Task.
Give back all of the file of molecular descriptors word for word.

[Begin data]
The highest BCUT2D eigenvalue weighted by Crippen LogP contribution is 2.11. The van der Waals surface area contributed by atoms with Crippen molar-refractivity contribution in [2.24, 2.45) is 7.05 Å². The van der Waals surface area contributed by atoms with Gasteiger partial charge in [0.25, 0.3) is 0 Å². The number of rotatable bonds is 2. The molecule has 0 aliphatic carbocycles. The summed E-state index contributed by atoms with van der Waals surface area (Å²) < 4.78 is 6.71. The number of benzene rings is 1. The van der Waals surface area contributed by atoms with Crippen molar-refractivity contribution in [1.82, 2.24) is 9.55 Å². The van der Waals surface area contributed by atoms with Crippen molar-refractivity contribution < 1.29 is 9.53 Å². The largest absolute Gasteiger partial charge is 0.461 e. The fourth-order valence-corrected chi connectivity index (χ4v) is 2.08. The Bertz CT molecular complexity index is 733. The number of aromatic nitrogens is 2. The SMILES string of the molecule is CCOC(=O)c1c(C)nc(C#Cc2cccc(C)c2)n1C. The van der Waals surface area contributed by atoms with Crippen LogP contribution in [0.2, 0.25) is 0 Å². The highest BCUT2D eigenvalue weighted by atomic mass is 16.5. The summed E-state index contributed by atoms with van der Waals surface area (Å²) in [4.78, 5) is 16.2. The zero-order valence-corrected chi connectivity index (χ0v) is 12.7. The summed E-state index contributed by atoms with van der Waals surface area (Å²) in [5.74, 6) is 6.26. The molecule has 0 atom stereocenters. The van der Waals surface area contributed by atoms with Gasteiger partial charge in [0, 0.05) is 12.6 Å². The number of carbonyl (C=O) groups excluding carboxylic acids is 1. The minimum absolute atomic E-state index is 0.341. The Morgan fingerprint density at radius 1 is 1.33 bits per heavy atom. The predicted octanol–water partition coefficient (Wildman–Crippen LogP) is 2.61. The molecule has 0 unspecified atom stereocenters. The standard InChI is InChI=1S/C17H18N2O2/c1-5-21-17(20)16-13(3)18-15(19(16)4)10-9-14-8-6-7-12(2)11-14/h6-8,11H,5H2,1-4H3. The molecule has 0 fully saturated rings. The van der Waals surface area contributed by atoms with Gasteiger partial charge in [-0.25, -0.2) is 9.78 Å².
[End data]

The highest BCUT2D eigenvalue weighted by Crippen LogP contribution is 2.11. The van der Waals surface area contributed by atoms with Crippen molar-refractivity contribution in [2.24, 2.45) is 7.05 Å². The van der Waals surface area contributed by atoms with Gasteiger partial charge in [0.25, 0.3) is 0 Å². The number of rotatable bonds is 2. The molecule has 0 aliphatic carbocycles. The summed E-state index contributed by atoms with van der Waals surface area (Å²) < 4.78 is 6.71. The number of benzene rings is 1. The van der Waals surface area contributed by atoms with Crippen molar-refractivity contribution in [1.82, 2.24) is 9.55 Å². The van der Waals surface area contributed by atoms with Crippen molar-refractivity contribution < 1.29 is 9.53 Å². The largest absolute Gasteiger partial charge is 0.461 e. The fourth-order valence-corrected chi connectivity index (χ4v) is 2.08. The Bertz CT molecular complexity index is 733. The number of aromatic nitrogens is 2. The SMILES string of the molecule is CCOC(=O)c1c(C)nc(C#Cc2cccc(C)c2)n1C. The van der Waals surface area contributed by atoms with Crippen LogP contribution in [0.2, 0.25) is 0 Å². The highest BCUT2D eigenvalue weighted by atomic mass is 16.5. The summed E-state index contributed by atoms with van der Waals surface area (Å²) in [4.78, 5) is 16.2. The zero-order valence-corrected chi connectivity index (χ0v) is 12.7. The summed E-state index contributed by atoms with van der Waals surface area (Å²) in [5.74, 6) is 6.26. The molecule has 0 atom stereocenters. The van der Waals surface area contributed by atoms with Gasteiger partial charge in [0, 0.05) is 12.6 Å². The number of carbonyl (C=O) groups excluding carboxylic acids is 1. The minimum absolute atomic E-state index is 0.341. The Morgan fingerprint density at radius 1 is 1.33 bits per heavy atom. The predicted octanol–water partition coefficient (Wildman–Crippen LogP) is 2.61. The molecule has 0 unspecified atom stereocenters. The standard InChI is InChI=1S/C17H18N2O2/c1-5-21-17(20)16-13(3)18-15(19(16)4)10-9-14-8-6-7-12(2)11-14/h6-8,11H,5H2,1-4H3. The molecule has 0 fully saturated rings. The van der Waals surface area contributed by atoms with Gasteiger partial charge in [-0.25, -0.2) is 9.78 Å².